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Why am I a walking contradiction!!??

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Question - (14 February 2018) 5 Answers - (Newest, 14 February 2018)
A female Australia age 41-50, anonymous writes:

Is it ok to feel most comfortable, content and safe at home?

I live alone and have a small amount of individual fiends I see occasionally. I’m single, gay female, i work, and have no kids.

As much as I enjoy looking around my city,going to see movies and doing things, getting out, shopping, seeing friends (3-12 monthly) and

having coffee with them , and alone..

home is comfort and I long to be home when I’m out, but..I long to be out when I’m home and feel guity about being at home!!

Why is this??

I’m an at times extroverted introvert.

With selective mutism,(google it) diagnosed.. (meaning I shut down in big groups due to being quieter, and so caused by severe childhood/teen bullying)

no I’m not autistic or Aspergers (so don’t say that! ) as Peope are nasty online and assume..

I am not “impaired” intellectually either and fairly intelligent.

Not a “dumb” person

Why am I like this.. a walking contradiction!!

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A male reader, WiseOwlE United States + , writes (14 February 2018):

I'm naturally a loner. Although I enjoy the company of good friends and I often entertain; my choice is my "me-time."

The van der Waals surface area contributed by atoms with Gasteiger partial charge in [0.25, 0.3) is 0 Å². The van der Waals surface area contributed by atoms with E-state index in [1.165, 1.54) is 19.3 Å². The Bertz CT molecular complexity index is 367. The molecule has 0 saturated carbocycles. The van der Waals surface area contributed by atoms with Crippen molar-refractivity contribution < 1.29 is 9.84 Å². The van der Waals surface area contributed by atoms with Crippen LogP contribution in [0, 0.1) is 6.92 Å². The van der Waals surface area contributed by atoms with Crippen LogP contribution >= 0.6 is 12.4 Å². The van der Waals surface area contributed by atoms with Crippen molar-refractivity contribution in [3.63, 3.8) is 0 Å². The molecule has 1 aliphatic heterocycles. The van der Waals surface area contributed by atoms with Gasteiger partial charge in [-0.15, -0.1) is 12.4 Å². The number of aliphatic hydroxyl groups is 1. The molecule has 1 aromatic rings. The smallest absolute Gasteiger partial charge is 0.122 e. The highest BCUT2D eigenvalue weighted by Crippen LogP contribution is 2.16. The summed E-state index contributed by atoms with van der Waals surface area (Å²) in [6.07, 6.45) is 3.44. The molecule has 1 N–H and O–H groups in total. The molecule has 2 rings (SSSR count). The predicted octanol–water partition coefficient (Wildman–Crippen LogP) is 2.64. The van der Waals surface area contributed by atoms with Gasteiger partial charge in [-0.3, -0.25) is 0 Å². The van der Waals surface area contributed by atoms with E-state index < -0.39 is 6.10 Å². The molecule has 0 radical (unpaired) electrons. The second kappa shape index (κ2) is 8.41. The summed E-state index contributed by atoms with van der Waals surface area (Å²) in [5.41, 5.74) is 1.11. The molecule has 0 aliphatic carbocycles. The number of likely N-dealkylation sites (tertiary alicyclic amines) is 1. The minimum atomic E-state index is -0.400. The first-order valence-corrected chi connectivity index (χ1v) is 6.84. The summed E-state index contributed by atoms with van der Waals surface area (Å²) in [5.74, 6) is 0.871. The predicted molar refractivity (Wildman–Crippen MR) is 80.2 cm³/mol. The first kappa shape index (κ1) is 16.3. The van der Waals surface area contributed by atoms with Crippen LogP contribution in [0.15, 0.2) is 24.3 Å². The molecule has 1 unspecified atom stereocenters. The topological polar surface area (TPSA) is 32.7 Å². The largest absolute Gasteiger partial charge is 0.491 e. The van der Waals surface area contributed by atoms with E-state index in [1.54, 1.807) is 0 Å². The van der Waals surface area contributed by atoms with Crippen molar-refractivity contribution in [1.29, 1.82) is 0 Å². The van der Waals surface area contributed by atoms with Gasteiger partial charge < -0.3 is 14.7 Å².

I think you have a built-in mechanism that tells you when it's time to change scenery or get out of the house. Maybe your gauge is set on low; when it comes to how social you want to be when it comes to people in groups. I know other people who have been bullied, who are the same as you have described yourself.

You are somewhat touchy and defensive, assuming you'd be attacked. Symptomatic of victims of bullying. It's almost impossible to live your life without being scrutinized or criticized; and without either, there is no way to know where you need to improve yourself.

Hypersensitivity is your problem to work on, not the fault of others, once you are aware of it. Sometimes it's not what's said, but how you choose to take it! You cannot live life as a victim. You have to empower yourself, or live in solitude. Obviously you've found that's not possible.

Your self-imposed isolation just makes you feel safe. You still get criticized and assessed by your bosses and co-workers; so there is no hiding from harsh words. It's how life works, and shutting yourself away does more harm than good. Never surrender to the things that separate you from humanity. We all have to give of ourselves to help others.

As a loner, I like wide-open spaces which allows me to feel free, I have room to breathe, escape unwanted intruders, and I like to observe people. It helps me stay grounded, social, and approachable. I hibernate in the winter; and usually limit travel to work and the market. You have to come to me, if you want to see me! So I entertain!

I think we are all walking-contradictions; and we attribute that to our personal-quirks or idiosyncrasies. It gives us our individualism and defines our personalities. What you described of yourself seems pretty mild, calm, and generally easy-going. You just don't like crowds.